Should unit tests check for error conditions?

Should a unit test incorporate tests for error conditions?  For example, what if the database connection fails?  Remember that the line by line debug testing should have tested all exception and error handling code at least once.  So, if the developer does line by line testing for all of the code, including error handlers, then there should be at least some confidence that the error handling code has been tested and works.  The problem with that approach is that it is not verifiable and the word of the developer would have to be taken.  For most organizations, this is usually adequate. 

For organizations that require 100% verified unit test coverage, then developers will have to come up with ways to make the software fail in order to prove that the error handling code works properly.  I question the cost / benefit ratio of including unit tests that test error handlers.  The problem is that it is at least difficult and sometimes close to impossible to test out error conditions without modifying the code or the environment.  If the code or environment is changed, then it can be argued that the actual production code is no longer being tested.  The only value of testing error handlers is that the actual error handling code can be verified as correct.

For organizations that insist on 100% code coverage, the easiest approach to testing the error handling code might be to include a test function within the class that when called throws the appropriate error.  The problem with this is that the code has to be modified to call this function.  Perhaps a better way would be to have the developer think of a way to make the code fail without having to modify any code or the environment.  For example, if an exception is thrown when opening a file that does not exist, then it would be fairly easy to pass in a file name that does not exist or is locked for exclusive access.  But, there are other cases that are not so easy and coming up with a real test to cause the software to fail is problematical, time-consuming, and costly.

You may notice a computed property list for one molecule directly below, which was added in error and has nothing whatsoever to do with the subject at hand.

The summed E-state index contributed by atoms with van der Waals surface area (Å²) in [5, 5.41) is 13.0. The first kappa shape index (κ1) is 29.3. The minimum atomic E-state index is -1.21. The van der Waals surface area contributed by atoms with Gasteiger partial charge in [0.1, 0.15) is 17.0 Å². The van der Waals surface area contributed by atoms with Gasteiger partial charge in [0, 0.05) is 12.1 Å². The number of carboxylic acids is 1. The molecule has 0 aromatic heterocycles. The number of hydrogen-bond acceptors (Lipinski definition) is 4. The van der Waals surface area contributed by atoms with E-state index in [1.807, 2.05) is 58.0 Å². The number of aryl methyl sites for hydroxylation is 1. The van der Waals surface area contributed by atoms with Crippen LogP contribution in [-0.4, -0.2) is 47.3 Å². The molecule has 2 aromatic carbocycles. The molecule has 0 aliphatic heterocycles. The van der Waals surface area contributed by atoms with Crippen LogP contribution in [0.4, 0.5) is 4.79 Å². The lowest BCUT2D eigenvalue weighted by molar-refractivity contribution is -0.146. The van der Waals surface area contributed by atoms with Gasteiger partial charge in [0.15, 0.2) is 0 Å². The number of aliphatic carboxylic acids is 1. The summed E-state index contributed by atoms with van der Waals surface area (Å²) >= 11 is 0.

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Copyright 2011 by Robert G. Bryan

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3 Responses to Should unit tests check for error conditions?

  1. Robert J. Engdahl says:

    You must design for testability, otherwise you can be certain that unit testing becomes too expensive. Both when it comes to normal control flow and exceptional control flow. Unit-tests are not supposed to test a unit of code in its full-blown environment, but just the unit in isolation. Unit tests should show that the unit will behave as you expect if the environment does so.

    When I speak of design for testability, you should make it possible to insert test shunts for provoking the desired control flow.

    I have yet to come across a programming problem that only has solutions which cannot be unit-tested. That being said, I have seen plenty of code that was not written to be tested.

    • Bob Bryan says:

      You said “Unit-tests are not supposed to test a unit of code in its full-blown environment, but just the unit in isolation. Unit tests should show that the unit will behave as you expect if the environment does so.” So, I believe that one of the top priorities of a unit test is to maximize its usefulness as a regression test. My experience has shown that writing the test to maximize its usefulness as a regression test is very valuable. The problem with doing stand alone unit testing with mocked objects is that it tests the code from a point of view of how the tester believes the system should work and not necessarily how the system actually works. It also will generate many false positives later on when changes are made to the code and is not a very reliable regression test. In some complex environments, your options are more limited and stand alone unit testing with mocked objects might be one of the few ways to do testing. This is especially true if quite a bit of effort has already been spent into testing with this approach as you probably don’t want to change course midway through a project. But, for other environments this is simply not the case. If a developer has written and tested a library that I am calling into with my code, then I am going to include his actual library in my unit test if reasonably possible. If it is going to fail, then I want it to fail early. I guess the question is – why not do early integration testing? Of course, there are some exceptions – libraries of code using specialized hardware, version issues, takes 5 hours to complete, etc. would not be suitable candidates for early unit integration testing.

      • Robert J. Engdahl says:

        What I meant was that it is worth it to use mocks for enabling the unit testing of otherwise unreachable control flows. And it becomes affordable when you design for it.

        The top priority of any unit test is to maximize its own usefulness. So if you can test anything in addition to the unit itself with little or no overhead, go ahead. We should always be pragmatic.

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